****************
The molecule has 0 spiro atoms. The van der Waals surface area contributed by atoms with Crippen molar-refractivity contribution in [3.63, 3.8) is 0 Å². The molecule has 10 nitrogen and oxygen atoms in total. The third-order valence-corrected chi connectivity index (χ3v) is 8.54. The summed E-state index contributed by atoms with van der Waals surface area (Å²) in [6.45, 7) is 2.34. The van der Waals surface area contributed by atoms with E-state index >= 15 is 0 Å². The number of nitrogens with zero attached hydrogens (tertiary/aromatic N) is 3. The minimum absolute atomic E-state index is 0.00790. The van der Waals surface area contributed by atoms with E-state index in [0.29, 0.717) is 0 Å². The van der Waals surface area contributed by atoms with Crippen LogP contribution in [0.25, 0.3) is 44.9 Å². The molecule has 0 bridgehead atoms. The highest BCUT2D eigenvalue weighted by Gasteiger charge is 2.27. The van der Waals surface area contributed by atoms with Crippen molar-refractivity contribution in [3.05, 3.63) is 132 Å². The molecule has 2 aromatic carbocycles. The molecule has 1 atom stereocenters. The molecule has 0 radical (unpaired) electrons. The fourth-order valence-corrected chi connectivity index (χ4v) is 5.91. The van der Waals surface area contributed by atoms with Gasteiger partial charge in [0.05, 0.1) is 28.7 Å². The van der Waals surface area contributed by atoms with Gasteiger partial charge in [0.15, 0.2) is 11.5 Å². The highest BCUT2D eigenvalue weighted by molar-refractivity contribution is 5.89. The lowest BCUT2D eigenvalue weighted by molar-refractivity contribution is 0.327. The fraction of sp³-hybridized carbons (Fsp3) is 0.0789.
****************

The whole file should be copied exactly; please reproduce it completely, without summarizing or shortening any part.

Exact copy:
The molecule has 0 spiro atoms. The van der Waals surface area contributed by atoms with Crippen molar-refractivity contribution in [3.63, 3.8) is 0 Å². The molecule has 10 nitrogen and oxygen atoms in total. The third-order valence-corrected chi connectivity index (χ3v) is 8.54. The summed E-state index contributed by atoms with van der Waals surface area (Å²) in [6.45, 7) is 2.34. The van der Waals surface area contributed by atoms with E-state index >= 15 is 0 Å². The number of nitrogens with zero attached hydrogens (tertiary/aromatic N) is 3. The minimum absolute atomic E-state index is 0.00790. The van der Waals surface area contributed by atoms with E-state index in [0.29, 0.717) is 0 Å². The van der Waals surface area contributed by atoms with Crippen LogP contribution in [0.25, 0.3) is 44.9 Å². The molecule has 0 bridgehead atoms. The highest BCUT2D eigenvalue weighted by Gasteiger charge is 2.27. The van der Waals surface area contributed by atoms with Crippen molar-refractivity contribution in [3.05, 3.63) is 132 Å². The molecule has 2 aromatic carbocycles. The molecule has 1 atom stereocenters. The molecule has 0 radical (unpaired) electrons. The fourth-order valence-corrected chi connectivity index (χ4v) is 5.91. The van der Waals surface area contributed by atoms with Gasteiger partial charge in [0.05, 0.1) is 28.7 Å². The van der Waals surface area contributed by atoms with Gasteiger partial charge in [0.15, 0.2) is 11.5 Å². The highest BCUT2D eigenvalue weighted by molar-refractivity contribution is 5.89. The lowest BCUT2D eigenvalue weighted by molar-refractivity contribution is 0.327. The fraction of sp³-hybridized carbons (Fsp3) is 0.0789.